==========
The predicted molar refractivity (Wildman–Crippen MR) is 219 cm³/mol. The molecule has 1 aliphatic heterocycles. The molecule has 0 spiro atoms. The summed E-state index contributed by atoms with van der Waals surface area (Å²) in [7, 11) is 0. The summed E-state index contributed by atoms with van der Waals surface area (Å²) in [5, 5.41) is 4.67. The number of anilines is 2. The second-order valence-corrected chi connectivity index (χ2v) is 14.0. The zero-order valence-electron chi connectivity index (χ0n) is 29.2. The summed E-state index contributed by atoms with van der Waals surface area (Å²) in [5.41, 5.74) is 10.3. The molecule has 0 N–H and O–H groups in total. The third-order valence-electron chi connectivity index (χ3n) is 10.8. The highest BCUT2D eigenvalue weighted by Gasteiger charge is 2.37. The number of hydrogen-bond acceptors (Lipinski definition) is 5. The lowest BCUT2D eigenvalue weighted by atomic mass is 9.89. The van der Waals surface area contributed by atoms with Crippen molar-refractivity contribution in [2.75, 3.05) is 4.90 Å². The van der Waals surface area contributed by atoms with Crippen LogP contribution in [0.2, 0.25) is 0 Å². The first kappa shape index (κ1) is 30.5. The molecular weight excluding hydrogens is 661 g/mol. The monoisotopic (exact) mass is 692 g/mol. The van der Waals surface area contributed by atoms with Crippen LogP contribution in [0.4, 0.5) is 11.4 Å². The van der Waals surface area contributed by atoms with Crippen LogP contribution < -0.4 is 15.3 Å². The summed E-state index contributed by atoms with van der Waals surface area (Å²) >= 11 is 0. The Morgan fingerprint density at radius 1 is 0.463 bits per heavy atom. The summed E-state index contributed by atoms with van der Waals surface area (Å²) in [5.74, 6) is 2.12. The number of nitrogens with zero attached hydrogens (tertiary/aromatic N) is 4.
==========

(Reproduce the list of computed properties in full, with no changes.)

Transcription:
The predicted molar refractivity (Wildman–Crippen MR) is 219 cm³/mol. The molecule has 1 aliphatic heterocycles. The molecule has 0 spiro atoms. The summed E-state index contributed by atoms with van der Waals surface area (Å²) in [7, 11) is 0. The summed E-state index contributed by atoms with van der Waals surface area (Å²) in [5, 5.41) is 4.67. The number of anilines is 2. The second-order valence-corrected chi connectivity index (χ2v) is 14.0. The zero-order valence-electron chi connectivity index (χ0n) is 29.2. The summed E-state index contributed by atoms with van der Waals surface area (Å²) in [5.41, 5.74) is 10.3. The molecule has 0 N–H and O–H groups in total. The third-order valence-electron chi connectivity index (χ3n) is 10.8. The highest BCUT2D eigenvalue weighted by Gasteiger charge is 2.37. The number of hydrogen-bond acceptors (Lipinski definition) is 5. The lowest BCUT2D eigenvalue weighted by atomic mass is 9.89. The van der Waals surface area contributed by atoms with Crippen molar-refractivity contribution in [2.75, 3.05) is 4.90 Å². The van der Waals surface area contributed by atoms with Crippen LogP contribution in [0.2, 0.25) is 0 Å². The first kappa shape index (κ1) is 30.5. The molecular weight excluding hydrogens is 661 g/mol. The monoisotopic (exact) mass is 692 g/mol. The van der Waals surface area contributed by atoms with Crippen LogP contribution in [0.4, 0.5) is 11.4 Å². The van der Waals surface area contributed by atoms with Crippen LogP contribution < -0.4 is 15.3 Å². The summed E-state index contributed by atoms with van der Waals surface area (Å²) >= 11 is 0. The Morgan fingerprint density at radius 1 is 0.463 bits per heavy atom. The summed E-state index contributed by atoms with van der Waals surface area (Å²) in [5.74, 6) is 2.12. The number of nitrogens with zero attached hydrogens (tertiary/aromatic N) is 4.